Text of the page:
A prehistoric relative of the piranha has been found
Fossilized remains of piranha relatives found at the Ettling quarry in the Solnhofen region of southern Germany in 2016. In the same limestone sediments were found r also their prey – Other fossilized fish remains that that bear bite marks and have numerous missing pieces of fins.
A new species of bony fish named Pirnhamesodon pinnatomus, had sharp, pointed teeth like those of piranhas. Researchers suggest that these fish used them in the same way as piranhas – stripping off chunks of flesh from other creatures.
The tactic of biting off a piece The behaviour of fins is similar to that of co of modern piranhas. – We got other fish from the same place with pieces of fins missing. This is an amazing correlation with the e also want to find out They feed mainly not the body, but the fins of other fish. It’s a smart move, because the fins grow back. By plucking the fins and leaving the whole fish alive you can have food for the future – said David Bellwood of James Cook University in Australia, co router of the study.
These fish swam in a shallow tropical sea dotted with numerous islands probably covered with rare vegetation, on which here exotic animals lived – scientists believe. – There were sponge reefs in this sea, as well as small coral reefs. There were a lot of species living in it in invertebrates but also many erratic fish and reptiles in the sea – said study leader Martina Kölbl-Ebert.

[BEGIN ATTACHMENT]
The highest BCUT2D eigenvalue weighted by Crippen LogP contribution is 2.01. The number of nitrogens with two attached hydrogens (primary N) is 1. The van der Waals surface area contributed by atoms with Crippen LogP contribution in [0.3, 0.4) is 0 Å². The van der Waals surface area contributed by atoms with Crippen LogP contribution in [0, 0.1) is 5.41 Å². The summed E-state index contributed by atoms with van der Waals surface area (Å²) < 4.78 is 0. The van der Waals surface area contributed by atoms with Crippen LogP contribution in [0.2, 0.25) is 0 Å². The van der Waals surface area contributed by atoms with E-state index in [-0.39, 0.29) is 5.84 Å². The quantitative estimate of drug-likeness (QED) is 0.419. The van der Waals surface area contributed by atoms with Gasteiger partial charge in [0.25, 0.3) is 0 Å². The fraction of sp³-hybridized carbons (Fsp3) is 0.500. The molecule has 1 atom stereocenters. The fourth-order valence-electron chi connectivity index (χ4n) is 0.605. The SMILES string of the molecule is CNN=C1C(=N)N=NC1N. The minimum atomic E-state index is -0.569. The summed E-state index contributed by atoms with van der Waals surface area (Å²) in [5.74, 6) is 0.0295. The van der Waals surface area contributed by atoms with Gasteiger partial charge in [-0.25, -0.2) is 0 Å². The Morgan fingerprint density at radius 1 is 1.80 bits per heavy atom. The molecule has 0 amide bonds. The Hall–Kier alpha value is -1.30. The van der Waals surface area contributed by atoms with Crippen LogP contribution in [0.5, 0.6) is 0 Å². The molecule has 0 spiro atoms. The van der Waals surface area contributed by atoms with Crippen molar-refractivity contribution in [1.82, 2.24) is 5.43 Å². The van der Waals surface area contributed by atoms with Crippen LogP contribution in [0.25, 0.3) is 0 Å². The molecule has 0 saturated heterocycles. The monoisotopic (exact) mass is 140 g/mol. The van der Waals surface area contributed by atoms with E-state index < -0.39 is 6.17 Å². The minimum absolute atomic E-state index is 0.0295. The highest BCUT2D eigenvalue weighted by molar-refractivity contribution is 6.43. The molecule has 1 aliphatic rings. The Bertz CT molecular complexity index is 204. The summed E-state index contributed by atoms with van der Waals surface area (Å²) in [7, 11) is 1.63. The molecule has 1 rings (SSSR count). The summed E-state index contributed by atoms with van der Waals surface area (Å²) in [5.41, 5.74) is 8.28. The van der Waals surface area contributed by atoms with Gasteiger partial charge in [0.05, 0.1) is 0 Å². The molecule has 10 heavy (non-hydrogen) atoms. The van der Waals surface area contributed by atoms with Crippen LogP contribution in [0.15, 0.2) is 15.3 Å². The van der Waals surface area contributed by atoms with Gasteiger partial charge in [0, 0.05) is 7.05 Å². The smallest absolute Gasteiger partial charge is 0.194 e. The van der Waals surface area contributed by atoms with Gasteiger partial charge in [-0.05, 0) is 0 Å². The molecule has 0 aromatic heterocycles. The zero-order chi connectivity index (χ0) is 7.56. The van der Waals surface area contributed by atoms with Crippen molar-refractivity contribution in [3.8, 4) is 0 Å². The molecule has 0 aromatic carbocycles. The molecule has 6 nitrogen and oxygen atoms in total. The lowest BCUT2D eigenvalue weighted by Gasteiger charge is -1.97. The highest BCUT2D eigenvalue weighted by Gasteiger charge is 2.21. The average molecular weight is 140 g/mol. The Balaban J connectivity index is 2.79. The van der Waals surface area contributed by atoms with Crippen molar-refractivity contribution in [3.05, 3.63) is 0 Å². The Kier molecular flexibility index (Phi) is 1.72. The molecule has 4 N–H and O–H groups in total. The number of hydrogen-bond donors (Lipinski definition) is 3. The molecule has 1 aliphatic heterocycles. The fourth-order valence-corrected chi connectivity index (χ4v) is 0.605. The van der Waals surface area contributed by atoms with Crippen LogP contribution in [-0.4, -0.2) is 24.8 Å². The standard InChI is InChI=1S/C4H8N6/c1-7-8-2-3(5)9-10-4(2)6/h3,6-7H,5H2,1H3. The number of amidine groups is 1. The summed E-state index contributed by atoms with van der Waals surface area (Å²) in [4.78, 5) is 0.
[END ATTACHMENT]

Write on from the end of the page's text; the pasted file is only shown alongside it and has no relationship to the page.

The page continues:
The results of the study were published in the „Current Biology”.
Careful study of the well-preserved fossil remains The scroll revealed long, pointed teeth growing not only inside the mouth, but also on the outside of the zar on the jaws of g rna, as well as the lower. In addition, these fish had teeth tr ith serrated cutting edges along the side of the jaws.
Wz r and the shape of the tooth , jaw morphology and mechanics suggest that this fish was well-equipped to bite off pieces of meat or the fins of other fish – researchers found. The scientists also acknowledged that the evidence they collected suggests that the fish may have used similar foraging patterns as wsp modern piranhas.
– We were stunned to discover that this fish has teeth similar to piranhas. But even more unusual was that it came from the Jurassic period. Fish as we know them from that time They simply did not bite off pieces of into the flesh of other fish. The sharks were able to bite off chunks of meat, but all the while the bony fish were either feeding on invertebrates or swallowing their prey whole. Fish biting off pieces of meat or fins was something that appeared much p later – explained Kölbl-Ebert.